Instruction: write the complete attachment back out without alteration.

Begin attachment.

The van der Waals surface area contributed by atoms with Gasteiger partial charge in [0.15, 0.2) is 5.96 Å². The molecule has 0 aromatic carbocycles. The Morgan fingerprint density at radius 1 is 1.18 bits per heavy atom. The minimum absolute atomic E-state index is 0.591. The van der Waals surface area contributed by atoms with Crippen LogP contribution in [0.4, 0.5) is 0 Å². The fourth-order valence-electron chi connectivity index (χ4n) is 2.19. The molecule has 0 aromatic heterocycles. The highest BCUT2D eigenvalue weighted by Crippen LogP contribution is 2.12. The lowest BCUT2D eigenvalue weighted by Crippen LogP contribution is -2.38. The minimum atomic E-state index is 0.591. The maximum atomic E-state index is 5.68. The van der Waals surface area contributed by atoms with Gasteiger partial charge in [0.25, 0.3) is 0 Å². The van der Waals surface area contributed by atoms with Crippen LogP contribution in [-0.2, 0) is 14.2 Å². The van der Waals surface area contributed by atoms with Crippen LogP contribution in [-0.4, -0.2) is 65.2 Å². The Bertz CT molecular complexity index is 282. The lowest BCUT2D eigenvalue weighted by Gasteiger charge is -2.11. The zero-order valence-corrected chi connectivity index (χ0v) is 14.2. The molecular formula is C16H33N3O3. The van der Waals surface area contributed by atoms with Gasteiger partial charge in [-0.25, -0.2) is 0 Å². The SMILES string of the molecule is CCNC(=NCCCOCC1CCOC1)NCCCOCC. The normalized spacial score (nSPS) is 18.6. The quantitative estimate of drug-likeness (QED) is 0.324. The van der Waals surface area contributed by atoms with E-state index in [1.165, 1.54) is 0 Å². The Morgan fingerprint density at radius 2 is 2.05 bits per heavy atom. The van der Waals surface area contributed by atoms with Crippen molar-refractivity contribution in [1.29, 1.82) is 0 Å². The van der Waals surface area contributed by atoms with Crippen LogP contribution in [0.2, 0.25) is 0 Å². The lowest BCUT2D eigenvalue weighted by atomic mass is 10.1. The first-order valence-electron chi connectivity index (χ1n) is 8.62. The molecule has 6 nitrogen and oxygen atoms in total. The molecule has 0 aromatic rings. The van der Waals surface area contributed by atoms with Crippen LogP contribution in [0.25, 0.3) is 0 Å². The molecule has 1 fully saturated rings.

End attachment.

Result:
The van der Waals surface area contributed by atoms with Gasteiger partial charge in [0.15, 0.2) is 5.96 Å². The molecule has 0 aromatic carbocycles. The Morgan fingerprint density at radius 1 is 1.18 bits per heavy atom. The minimum absolute atomic E-state index is 0.591. The van der Waals surface area contributed by atoms with Crippen LogP contribution in [0.4, 0.5) is 0 Å². The fourth-order valence-electron chi connectivity index (χ4n) is 2.19. The molecule has 0 aromatic heterocycles. The highest BCUT2D eigenvalue weighted by Crippen LogP contribution is 2.12. The lowest BCUT2D eigenvalue weighted by Crippen LogP contribution is -2.38. The minimum atomic E-state index is 0.591. The maximum atomic E-state index is 5.68. The van der Waals surface area contributed by atoms with Gasteiger partial charge in [0.25, 0.3) is 0 Å². The van der Waals surface area contributed by atoms with Crippen LogP contribution in [-0.2, 0) is 14.2 Å². The van der Waals surface area contributed by atoms with Crippen LogP contribution in [-0.4, -0.2) is 65.2 Å². The Bertz CT molecular complexity index is 282. The lowest BCUT2D eigenvalue weighted by Gasteiger charge is -2.11. The zero-order valence-corrected chi connectivity index (χ0v) is 14.2. The molecular formula is C16H33N3O3. The van der Waals surface area contributed by atoms with Gasteiger partial charge in [-0.25, -0.2) is 0 Å². The SMILES string of the molecule is CCNC(=NCCCOCC1CCOC1)NCCCOCC. The normalized spacial score (nSPS) is 18.6. The quantitative estimate of drug-likeness (QED) is 0.324. The van der Waals surface area contributed by atoms with E-state index in [1.165, 1.54) is 0 Å². The Morgan fingerprint density at radius 2 is 2.05 bits per heavy atom. The van der Waals surface area contributed by atoms with Crippen molar-refractivity contribution in [1.29, 1.82) is 0 Å². The van der Waals surface area contributed by atoms with Crippen LogP contribution in [0.2, 0.25) is 0 Å². The lowest BCUT2D eigenvalue weighted by atomic mass is 10.1. The first-order valence-electron chi connectivity index (χ1n) is 8.62. The molecule has 6 nitrogen and oxygen atoms in total. The molecule has 0 aromatic rings. The van der Waals surface area contributed by atoms with Crippen LogP contribution in [0.25, 0.3) is 0 Å². The molecule has 1 fully saturated rings.